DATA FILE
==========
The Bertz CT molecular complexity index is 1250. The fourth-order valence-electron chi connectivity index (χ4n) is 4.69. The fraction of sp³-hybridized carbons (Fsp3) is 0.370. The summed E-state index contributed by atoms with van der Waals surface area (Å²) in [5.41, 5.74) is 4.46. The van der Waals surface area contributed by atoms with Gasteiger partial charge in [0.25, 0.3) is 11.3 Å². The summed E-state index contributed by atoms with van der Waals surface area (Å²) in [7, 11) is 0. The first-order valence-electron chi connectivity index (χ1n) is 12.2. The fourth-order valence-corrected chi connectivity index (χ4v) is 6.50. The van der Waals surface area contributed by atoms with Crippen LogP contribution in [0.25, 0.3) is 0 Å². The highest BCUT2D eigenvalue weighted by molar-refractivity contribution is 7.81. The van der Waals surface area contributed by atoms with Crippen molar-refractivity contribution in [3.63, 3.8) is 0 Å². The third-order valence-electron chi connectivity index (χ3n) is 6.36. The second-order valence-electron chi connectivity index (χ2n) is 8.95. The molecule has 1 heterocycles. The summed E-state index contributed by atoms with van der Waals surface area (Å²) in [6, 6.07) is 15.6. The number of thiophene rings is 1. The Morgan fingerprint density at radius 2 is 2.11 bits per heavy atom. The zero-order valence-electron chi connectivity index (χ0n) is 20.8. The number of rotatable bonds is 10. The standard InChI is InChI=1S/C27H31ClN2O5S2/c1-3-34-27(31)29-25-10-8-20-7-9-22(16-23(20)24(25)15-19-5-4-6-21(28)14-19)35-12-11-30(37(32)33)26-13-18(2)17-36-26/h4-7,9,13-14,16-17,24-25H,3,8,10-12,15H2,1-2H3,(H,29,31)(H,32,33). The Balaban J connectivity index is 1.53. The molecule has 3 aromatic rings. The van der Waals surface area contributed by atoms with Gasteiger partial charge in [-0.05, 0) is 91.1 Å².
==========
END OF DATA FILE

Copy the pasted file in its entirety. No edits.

The Bertz CT molecular complexity index is 1250. The fourth-order valence-electron chi connectivity index (χ4n) is 4.69. The fraction of sp³-hybridized carbons (Fsp3) is 0.370. The summed E-state index contributed by atoms with van der Waals surface area (Å²) in [5.41, 5.74) is 4.46. The van der Waals surface area contributed by atoms with Gasteiger partial charge in [0.25, 0.3) is 11.3 Å². The summed E-state index contributed by atoms with van der Waals surface area (Å²) in [7, 11) is 0. The first-order valence-electron chi connectivity index (χ1n) is 12.2. The fourth-order valence-corrected chi connectivity index (χ4v) is 6.50. The van der Waals surface area contributed by atoms with Crippen LogP contribution in [0.25, 0.3) is 0 Å². The highest BCUT2D eigenvalue weighted by molar-refractivity contribution is 7.81. The van der Waals surface area contributed by atoms with Crippen molar-refractivity contribution in [3.63, 3.8) is 0 Å². The third-order valence-electron chi connectivity index (χ3n) is 6.36. The second-order valence-electron chi connectivity index (χ2n) is 8.95. The molecule has 1 heterocycles. The summed E-state index contributed by atoms with van der Waals surface area (Å²) in [6, 6.07) is 15.6. The number of thiophene rings is 1. The Morgan fingerprint density at radius 2 is 2.11 bits per heavy atom. The zero-order valence-electron chi connectivity index (χ0n) is 20.8. The number of rotatable bonds is 10. The standard InChI is InChI=1S/C27H31ClN2O5S2/c1-3-34-27(31)29-25-10-8-20-7-9-22(16-23(20)24(25)15-19-5-4-6-21(28)14-19)35-12-11-30(37(32)33)26-13-18(2)17-36-26/h4-7,9,13-14,16-17,24-25H,3,8,10-12,15H2,1-2H3,(H,29,31)(H,32,33). The Balaban J connectivity index is 1.53. The molecule has 3 aromatic rings. The van der Waals surface area contributed by atoms with Gasteiger partial charge in [-0.05, 0) is 91.1 Å².